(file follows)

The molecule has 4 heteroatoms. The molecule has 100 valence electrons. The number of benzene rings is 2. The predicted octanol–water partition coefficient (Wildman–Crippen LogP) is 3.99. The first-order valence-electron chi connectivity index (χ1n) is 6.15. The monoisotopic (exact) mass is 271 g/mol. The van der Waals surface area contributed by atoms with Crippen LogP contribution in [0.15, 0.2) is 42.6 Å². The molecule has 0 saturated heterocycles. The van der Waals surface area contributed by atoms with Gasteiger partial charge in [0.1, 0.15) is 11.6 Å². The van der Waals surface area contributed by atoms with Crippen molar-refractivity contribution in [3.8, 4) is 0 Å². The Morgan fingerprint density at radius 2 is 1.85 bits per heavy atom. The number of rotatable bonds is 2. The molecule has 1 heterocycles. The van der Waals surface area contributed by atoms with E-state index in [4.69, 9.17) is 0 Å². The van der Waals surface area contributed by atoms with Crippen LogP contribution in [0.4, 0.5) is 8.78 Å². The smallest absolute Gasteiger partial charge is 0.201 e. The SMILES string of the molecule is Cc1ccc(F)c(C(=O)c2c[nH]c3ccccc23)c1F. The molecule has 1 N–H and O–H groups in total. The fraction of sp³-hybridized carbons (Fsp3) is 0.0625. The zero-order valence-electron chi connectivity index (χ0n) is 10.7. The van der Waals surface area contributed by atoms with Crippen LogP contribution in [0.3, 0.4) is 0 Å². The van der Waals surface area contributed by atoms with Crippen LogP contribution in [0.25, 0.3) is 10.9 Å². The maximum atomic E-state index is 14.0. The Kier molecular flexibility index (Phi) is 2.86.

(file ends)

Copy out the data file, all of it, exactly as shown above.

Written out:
The molecule has 4 heteroatoms. The molecule has 100 valence electrons. The number of benzene rings is 2. The predicted octanol–water partition coefficient (Wildman–Crippen LogP) is 3.99. The first-order valence-electron chi connectivity index (χ1n) is 6.15. The monoisotopic (exact) mass is 271 g/mol. The van der Waals surface area contributed by atoms with Crippen LogP contribution in [0.15, 0.2) is 42.6 Å². The molecule has 0 saturated heterocycles. The van der Waals surface area contributed by atoms with Gasteiger partial charge in [0.1, 0.15) is 11.6 Å². The van der Waals surface area contributed by atoms with Crippen molar-refractivity contribution in [3.8, 4) is 0 Å². The Morgan fingerprint density at radius 2 is 1.85 bits per heavy atom. The number of rotatable bonds is 2. The molecule has 1 heterocycles. The van der Waals surface area contributed by atoms with E-state index in [4.69, 9.17) is 0 Å². The van der Waals surface area contributed by atoms with Crippen LogP contribution in [0.4, 0.5) is 8.78 Å². The smallest absolute Gasteiger partial charge is 0.201 e. The SMILES string of the molecule is Cc1ccc(F)c(C(=O)c2c[nH]c3ccccc23)c1F. The molecule has 1 N–H and O–H groups in total. The fraction of sp³-hybridized carbons (Fsp3) is 0.0625. The zero-order valence-electron chi connectivity index (χ0n) is 10.7. The van der Waals surface area contributed by atoms with Crippen LogP contribution in [0.3, 0.4) is 0 Å². The van der Waals surface area contributed by atoms with Crippen LogP contribution in [0.25, 0.3) is 10.9 Å². The maximum atomic E-state index is 14.0. The Kier molecular flexibility index (Phi) is 2.86.